"Last spring in Mexico, we talked and exchanged our stories and frustrations about public health for the disabled," Unser said.

Last month, Unser joined the Christopher Reeve Paralysis Foundation in Washington, D.C., for exercises involving representatives of the Center for Disease Control, National Rehabilitation Hospital and other organizations.

"That gave me a lot of hope that things are happening, things are changing," Unser said.

Most recently, Reeve had filmed a video clip for Unser to use as an introduction during speaking engagements.

"Cody was like a team member to Christopher's cause, which is finding a cure for paralysis," Al Unser said. "There are many other advocates, but he was definitely one of the more high-profile advocates. His foundation has a very good relationship with Cody's foundation. They collaborated and accomplished a lot."

All agreed that Reeve will sorely be missed.

"He was definitely leading the fight, a really big figure for not only those with spinal cord injuries but for people with disabilities in general," Schmidt said. "It's definitely going to be a pretty big loss. Effectively his life has been cut short by the injury. Hopefully, it will draw more attention to the need to find a cure."

"He's superman, and he'll always be flying above us," Cody Unser said. "He impacted my life and touched a lot of people."


2. Fan Experience Nominated For Award: The Indy Racing Fan Experience has been nominated for a 2004 Horizon Awardfor Sports Business in the category: Best Sports Experiential Marketing Campaign.

A joint project of the Indy Racing League and ignition Inc., an Atlanta-based experiential marketing agency, the Indy Racing Fan Experience is a one-of-a-kind, interactive mobile entertainment experience which touched more than 1.6 million people in 2003. It will conclude its second season-long, country-wide tour this weekend at Texas Motor Speedway.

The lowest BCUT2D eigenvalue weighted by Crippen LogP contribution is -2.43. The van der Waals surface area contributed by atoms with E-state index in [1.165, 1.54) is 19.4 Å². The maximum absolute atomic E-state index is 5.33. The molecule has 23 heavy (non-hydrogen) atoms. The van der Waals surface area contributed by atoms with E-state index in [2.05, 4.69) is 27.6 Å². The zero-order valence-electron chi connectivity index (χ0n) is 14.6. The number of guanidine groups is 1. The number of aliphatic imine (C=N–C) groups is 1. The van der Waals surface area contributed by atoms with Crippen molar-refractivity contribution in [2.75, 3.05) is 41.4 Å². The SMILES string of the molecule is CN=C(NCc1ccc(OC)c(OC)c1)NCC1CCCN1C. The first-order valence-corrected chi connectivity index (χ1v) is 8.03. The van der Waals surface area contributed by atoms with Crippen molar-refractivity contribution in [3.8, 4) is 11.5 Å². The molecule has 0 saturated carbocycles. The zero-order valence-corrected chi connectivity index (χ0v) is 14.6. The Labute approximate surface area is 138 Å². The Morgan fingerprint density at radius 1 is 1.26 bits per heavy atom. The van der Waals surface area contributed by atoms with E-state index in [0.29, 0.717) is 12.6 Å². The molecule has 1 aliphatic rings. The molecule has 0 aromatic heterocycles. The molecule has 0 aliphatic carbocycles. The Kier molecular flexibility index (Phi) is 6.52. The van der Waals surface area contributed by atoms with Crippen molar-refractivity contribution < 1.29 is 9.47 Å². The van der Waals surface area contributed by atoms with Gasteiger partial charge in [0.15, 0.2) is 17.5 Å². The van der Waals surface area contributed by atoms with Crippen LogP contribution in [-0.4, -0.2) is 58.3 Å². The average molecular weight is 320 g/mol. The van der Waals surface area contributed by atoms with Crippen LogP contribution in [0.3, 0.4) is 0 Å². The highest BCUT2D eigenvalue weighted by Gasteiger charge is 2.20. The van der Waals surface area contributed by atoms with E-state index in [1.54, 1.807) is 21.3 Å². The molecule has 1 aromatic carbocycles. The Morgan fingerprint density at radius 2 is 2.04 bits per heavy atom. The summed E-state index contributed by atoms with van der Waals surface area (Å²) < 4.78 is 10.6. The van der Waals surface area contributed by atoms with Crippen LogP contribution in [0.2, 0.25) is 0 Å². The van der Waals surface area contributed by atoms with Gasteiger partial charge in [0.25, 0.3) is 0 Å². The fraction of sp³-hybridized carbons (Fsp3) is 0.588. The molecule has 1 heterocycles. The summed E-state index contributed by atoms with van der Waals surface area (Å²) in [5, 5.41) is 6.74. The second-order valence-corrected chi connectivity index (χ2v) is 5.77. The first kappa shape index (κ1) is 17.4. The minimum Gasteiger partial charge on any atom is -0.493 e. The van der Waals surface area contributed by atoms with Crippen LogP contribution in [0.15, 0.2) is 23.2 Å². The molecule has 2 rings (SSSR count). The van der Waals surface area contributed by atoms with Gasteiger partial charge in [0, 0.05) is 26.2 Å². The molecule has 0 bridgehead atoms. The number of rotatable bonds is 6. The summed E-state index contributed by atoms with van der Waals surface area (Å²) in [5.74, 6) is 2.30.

Designed to bring fans of all ages closer to the excitement of the IRL IndyCar® Series, the Experience is divided into five properties -- Indy Racing Challenge, Indy Racing Kids, the Indy Racing Live stage, Indy Racing Pit Stop Challenge and Indy Racing Gear. All five properties travel to race markets, coming together as one to create a carnival of sight, speed and sound at the racetrack each event weekend.

Other nominees include the Coca-Cola Olympic Torch Relay, the Cingular Wireless Pit Stop and the Fox Sports Net South E-Alert.

The Horizon Awards winners will be announced on Nov. 5 at the Sheraton Atlanta Hotel.


The 2004 IRL IndyCar Series season continues with the Chevy 500 at 12:30 p.m. (EDT) on Oct. 17 at Texas Motor Speedway. The race will be broadcast live on ABC and the IMS Radio Network. The next Menards Infiniti Pro Series event is the Texas 100 on Oct. 16 at Texas Motor Speedway. The race will be broadcast by ESPN2 at 4 p.m. (EDT) on Oct. 17.


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About this article
Series IndyCar , Indy Lights
Drivers Sam Schmidt , Al Unser Sr.